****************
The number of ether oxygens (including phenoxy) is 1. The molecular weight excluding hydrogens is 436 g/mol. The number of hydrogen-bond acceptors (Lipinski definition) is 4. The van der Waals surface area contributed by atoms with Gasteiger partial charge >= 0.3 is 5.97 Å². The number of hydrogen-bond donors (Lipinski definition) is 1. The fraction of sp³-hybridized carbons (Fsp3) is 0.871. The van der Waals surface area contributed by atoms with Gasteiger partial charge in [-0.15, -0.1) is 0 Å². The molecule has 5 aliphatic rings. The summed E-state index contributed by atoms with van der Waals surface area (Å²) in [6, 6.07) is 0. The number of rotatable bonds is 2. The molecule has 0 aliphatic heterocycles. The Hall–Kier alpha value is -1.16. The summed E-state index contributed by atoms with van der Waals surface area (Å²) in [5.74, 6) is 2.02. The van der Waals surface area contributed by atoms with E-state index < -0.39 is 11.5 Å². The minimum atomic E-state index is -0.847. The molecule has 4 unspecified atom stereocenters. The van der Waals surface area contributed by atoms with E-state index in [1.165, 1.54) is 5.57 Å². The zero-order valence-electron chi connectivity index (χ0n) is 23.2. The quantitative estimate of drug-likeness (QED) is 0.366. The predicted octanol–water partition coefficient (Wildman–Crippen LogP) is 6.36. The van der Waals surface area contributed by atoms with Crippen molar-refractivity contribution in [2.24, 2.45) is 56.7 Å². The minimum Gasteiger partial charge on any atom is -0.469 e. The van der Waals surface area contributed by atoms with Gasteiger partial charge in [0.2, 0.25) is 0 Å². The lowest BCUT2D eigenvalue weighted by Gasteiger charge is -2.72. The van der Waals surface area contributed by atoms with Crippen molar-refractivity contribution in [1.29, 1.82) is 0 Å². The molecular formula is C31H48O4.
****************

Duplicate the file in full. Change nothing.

The number of ether oxygens (including phenoxy) is 1. The molecular weight excluding hydrogens is 436 g/mol. The number of hydrogen-bond acceptors (Lipinski definition) is 4. The van der Waals surface area contributed by atoms with Gasteiger partial charge >= 0.3 is 5.97 Å². The number of hydrogen-bond donors (Lipinski definition) is 1. The fraction of sp³-hybridized carbons (Fsp3) is 0.871. The van der Waals surface area contributed by atoms with Gasteiger partial charge in [-0.15, -0.1) is 0 Å². The molecule has 5 aliphatic rings. The summed E-state index contributed by atoms with van der Waals surface area (Å²) in [6, 6.07) is 0. The number of rotatable bonds is 2. The molecule has 0 aliphatic heterocycles. The Hall–Kier alpha value is -1.16. The summed E-state index contributed by atoms with van der Waals surface area (Å²) in [5.74, 6) is 2.02. The van der Waals surface area contributed by atoms with E-state index < -0.39 is 11.5 Å². The minimum atomic E-state index is -0.847. The molecule has 4 unspecified atom stereocenters. The van der Waals surface area contributed by atoms with E-state index in [1.165, 1.54) is 5.57 Å². The zero-order valence-electron chi connectivity index (χ0n) is 23.2. The quantitative estimate of drug-likeness (QED) is 0.366. The predicted octanol–water partition coefficient (Wildman–Crippen LogP) is 6.36. The van der Waals surface area contributed by atoms with Crippen molar-refractivity contribution in [2.24, 2.45) is 56.7 Å². The minimum Gasteiger partial charge on any atom is -0.469 e. The van der Waals surface area contributed by atoms with Gasteiger partial charge in [0.2, 0.25) is 0 Å². The lowest BCUT2D eigenvalue weighted by Gasteiger charge is -2.72. The van der Waals surface area contributed by atoms with Crippen molar-refractivity contribution in [1.29, 1.82) is 0 Å². The molecular formula is C31H48O4.